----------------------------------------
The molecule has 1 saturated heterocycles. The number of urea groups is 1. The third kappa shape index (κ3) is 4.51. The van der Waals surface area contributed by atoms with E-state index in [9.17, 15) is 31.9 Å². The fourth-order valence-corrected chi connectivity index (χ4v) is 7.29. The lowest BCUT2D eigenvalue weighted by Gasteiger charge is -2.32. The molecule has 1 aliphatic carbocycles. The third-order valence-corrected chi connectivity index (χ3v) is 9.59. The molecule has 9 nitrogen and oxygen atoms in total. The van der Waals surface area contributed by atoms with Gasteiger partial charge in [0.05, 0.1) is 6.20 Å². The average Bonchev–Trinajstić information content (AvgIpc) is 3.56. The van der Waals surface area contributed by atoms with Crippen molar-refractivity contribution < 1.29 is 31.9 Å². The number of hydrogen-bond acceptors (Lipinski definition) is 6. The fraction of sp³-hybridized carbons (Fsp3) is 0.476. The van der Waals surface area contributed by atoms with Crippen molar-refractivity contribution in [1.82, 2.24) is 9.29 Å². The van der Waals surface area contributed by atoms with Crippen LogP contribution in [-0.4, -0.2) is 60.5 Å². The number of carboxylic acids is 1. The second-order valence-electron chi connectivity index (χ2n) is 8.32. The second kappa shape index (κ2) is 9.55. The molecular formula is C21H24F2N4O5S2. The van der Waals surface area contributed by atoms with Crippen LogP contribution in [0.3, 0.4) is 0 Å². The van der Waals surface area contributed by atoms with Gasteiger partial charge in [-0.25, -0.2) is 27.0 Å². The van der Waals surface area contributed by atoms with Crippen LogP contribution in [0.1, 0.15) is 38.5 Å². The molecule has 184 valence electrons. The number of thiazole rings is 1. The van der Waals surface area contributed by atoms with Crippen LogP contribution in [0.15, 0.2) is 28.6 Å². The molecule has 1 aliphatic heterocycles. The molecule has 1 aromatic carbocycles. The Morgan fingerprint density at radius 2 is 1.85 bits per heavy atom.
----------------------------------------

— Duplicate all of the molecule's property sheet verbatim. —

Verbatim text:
The molecule has 1 saturated heterocycles. The number of urea groups is 1. The third kappa shape index (κ3) is 4.51. The van der Waals surface area contributed by atoms with E-state index in [9.17, 15) is 31.9 Å². The fourth-order valence-corrected chi connectivity index (χ4v) is 7.29. The lowest BCUT2D eigenvalue weighted by Gasteiger charge is -2.32. The molecule has 1 aliphatic carbocycles. The third-order valence-corrected chi connectivity index (χ3v) is 9.59. The molecule has 9 nitrogen and oxygen atoms in total. The van der Waals surface area contributed by atoms with Gasteiger partial charge in [0.05, 0.1) is 6.20 Å². The average Bonchev–Trinajstić information content (AvgIpc) is 3.56. The van der Waals surface area contributed by atoms with Crippen molar-refractivity contribution < 1.29 is 31.9 Å². The number of hydrogen-bond acceptors (Lipinski definition) is 6. The fraction of sp³-hybridized carbons (Fsp3) is 0.476. The van der Waals surface area contributed by atoms with Crippen molar-refractivity contribution in [1.82, 2.24) is 9.29 Å². The van der Waals surface area contributed by atoms with Crippen LogP contribution in [-0.4, -0.2) is 60.5 Å². The number of carboxylic acids is 1. The second-order valence-electron chi connectivity index (χ2n) is 8.32. The second kappa shape index (κ2) is 9.55. The molecular formula is C21H24F2N4O5S2. The van der Waals surface area contributed by atoms with Crippen LogP contribution in [0.3, 0.4) is 0 Å². The van der Waals surface area contributed by atoms with Gasteiger partial charge in [-0.25, -0.2) is 27.0 Å². The van der Waals surface area contributed by atoms with Crippen LogP contribution in [0.1, 0.15) is 38.5 Å². The molecule has 184 valence electrons. The number of thiazole rings is 1. The van der Waals surface area contributed by atoms with Crippen LogP contribution in [0.15, 0.2) is 28.6 Å². The molecule has 1 aliphatic heterocycles. The molecule has 1 aromatic carbocycles. The Morgan fingerprint density at radius 2 is 1.85 bits per heavy atom.